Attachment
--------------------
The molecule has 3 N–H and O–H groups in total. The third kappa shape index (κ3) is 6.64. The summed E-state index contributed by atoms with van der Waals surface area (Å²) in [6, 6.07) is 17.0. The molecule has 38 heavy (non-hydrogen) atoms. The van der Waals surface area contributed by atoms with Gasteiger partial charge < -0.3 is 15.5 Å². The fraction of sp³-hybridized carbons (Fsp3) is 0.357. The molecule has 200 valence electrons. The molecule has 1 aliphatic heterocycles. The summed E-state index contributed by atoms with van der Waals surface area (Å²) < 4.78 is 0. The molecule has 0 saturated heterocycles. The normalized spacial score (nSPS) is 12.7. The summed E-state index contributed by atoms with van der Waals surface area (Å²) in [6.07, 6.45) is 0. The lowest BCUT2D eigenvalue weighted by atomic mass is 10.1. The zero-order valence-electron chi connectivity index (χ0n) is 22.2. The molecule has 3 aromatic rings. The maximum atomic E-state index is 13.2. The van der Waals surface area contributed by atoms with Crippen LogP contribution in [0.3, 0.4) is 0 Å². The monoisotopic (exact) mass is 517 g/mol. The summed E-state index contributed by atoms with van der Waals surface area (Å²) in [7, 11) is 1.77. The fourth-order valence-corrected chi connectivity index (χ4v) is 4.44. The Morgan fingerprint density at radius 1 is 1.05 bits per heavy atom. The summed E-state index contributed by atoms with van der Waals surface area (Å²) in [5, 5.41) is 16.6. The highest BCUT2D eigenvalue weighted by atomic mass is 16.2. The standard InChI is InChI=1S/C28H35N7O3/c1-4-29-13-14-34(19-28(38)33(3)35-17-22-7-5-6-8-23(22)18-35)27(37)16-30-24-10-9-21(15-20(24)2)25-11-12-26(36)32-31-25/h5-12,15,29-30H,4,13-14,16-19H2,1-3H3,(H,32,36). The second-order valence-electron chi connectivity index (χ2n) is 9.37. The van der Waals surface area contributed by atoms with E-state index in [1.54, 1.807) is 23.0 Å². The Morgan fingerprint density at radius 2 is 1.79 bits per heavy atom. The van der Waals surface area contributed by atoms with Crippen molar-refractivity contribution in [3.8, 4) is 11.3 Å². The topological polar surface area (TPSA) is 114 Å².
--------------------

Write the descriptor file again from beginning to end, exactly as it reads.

The molecule has 3 N–H and O–H groups in total. The third kappa shape index (κ3) is 6.64. The summed E-state index contributed by atoms with van der Waals surface area (Å²) in [6, 6.07) is 17.0. The molecule has 38 heavy (non-hydrogen) atoms. The van der Waals surface area contributed by atoms with Gasteiger partial charge < -0.3 is 15.5 Å². The fraction of sp³-hybridized carbons (Fsp3) is 0.357. The molecule has 200 valence electrons. The molecule has 1 aliphatic heterocycles. The summed E-state index contributed by atoms with van der Waals surface area (Å²) < 4.78 is 0. The molecule has 0 saturated heterocycles. The normalized spacial score (nSPS) is 12.7. The summed E-state index contributed by atoms with van der Waals surface area (Å²) in [6.07, 6.45) is 0. The lowest BCUT2D eigenvalue weighted by atomic mass is 10.1. The zero-order valence-electron chi connectivity index (χ0n) is 22.2. The molecule has 3 aromatic rings. The maximum atomic E-state index is 13.2. The van der Waals surface area contributed by atoms with Crippen LogP contribution in [0.3, 0.4) is 0 Å². The monoisotopic (exact) mass is 517 g/mol. The summed E-state index contributed by atoms with van der Waals surface area (Å²) in [7, 11) is 1.77. The fourth-order valence-corrected chi connectivity index (χ4v) is 4.44. The Morgan fingerprint density at radius 1 is 1.05 bits per heavy atom. The summed E-state index contributed by atoms with van der Waals surface area (Å²) in [5, 5.41) is 16.6. The highest BCUT2D eigenvalue weighted by atomic mass is 16.2. The standard InChI is InChI=1S/C28H35N7O3/c1-4-29-13-14-34(19-28(38)33(3)35-17-22-7-5-6-8-23(22)18-35)27(37)16-30-24-10-9-21(15-20(24)2)25-11-12-26(36)32-31-25/h5-12,15,29-30H,4,13-14,16-19H2,1-3H3,(H,32,36). The second-order valence-electron chi connectivity index (χ2n) is 9.37. The van der Waals surface area contributed by atoms with E-state index in [1.54, 1.807) is 23.0 Å². The Morgan fingerprint density at radius 2 is 1.79 bits per heavy atom. The van der Waals surface area contributed by atoms with Crippen molar-refractivity contribution in [3.8, 4) is 11.3 Å². The topological polar surface area (TPSA) is 114 Å².